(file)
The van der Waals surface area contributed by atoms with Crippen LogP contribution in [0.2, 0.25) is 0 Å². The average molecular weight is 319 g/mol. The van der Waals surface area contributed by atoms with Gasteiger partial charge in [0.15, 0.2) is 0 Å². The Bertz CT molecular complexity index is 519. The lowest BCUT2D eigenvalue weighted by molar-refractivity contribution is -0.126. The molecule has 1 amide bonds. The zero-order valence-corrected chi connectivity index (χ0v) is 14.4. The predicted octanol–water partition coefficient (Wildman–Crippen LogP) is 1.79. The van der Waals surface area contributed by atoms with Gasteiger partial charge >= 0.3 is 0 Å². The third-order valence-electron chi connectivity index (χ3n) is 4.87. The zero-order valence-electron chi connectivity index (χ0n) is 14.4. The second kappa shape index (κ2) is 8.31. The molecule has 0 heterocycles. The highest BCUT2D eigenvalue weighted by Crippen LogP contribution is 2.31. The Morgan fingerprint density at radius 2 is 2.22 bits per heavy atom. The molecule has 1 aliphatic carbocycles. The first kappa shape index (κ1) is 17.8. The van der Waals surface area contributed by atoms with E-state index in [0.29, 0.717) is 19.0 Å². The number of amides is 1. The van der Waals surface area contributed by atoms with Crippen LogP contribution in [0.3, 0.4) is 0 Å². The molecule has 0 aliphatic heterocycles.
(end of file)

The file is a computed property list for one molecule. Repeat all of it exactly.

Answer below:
The van der Waals surface area contributed by atoms with Crippen LogP contribution in [0.2, 0.25) is 0 Å². The average molecular weight is 319 g/mol. The van der Waals surface area contributed by atoms with Gasteiger partial charge in [0.15, 0.2) is 0 Å². The Bertz CT molecular complexity index is 519. The lowest BCUT2D eigenvalue weighted by molar-refractivity contribution is -0.126. The molecule has 1 amide bonds. The zero-order valence-corrected chi connectivity index (χ0v) is 14.4. The predicted octanol–water partition coefficient (Wildman–Crippen LogP) is 1.79. The van der Waals surface area contributed by atoms with Gasteiger partial charge >= 0.3 is 0 Å². The third-order valence-electron chi connectivity index (χ3n) is 4.87. The zero-order valence-electron chi connectivity index (χ0n) is 14.4. The second kappa shape index (κ2) is 8.31. The molecule has 0 heterocycles. The highest BCUT2D eigenvalue weighted by Crippen LogP contribution is 2.31. The Morgan fingerprint density at radius 2 is 2.22 bits per heavy atom. The molecule has 1 aliphatic carbocycles. The first kappa shape index (κ1) is 17.8. The van der Waals surface area contributed by atoms with E-state index in [0.29, 0.717) is 19.0 Å². The number of amides is 1. The van der Waals surface area contributed by atoms with Crippen LogP contribution in [0.3, 0.4) is 0 Å². The molecule has 0 aliphatic heterocycles.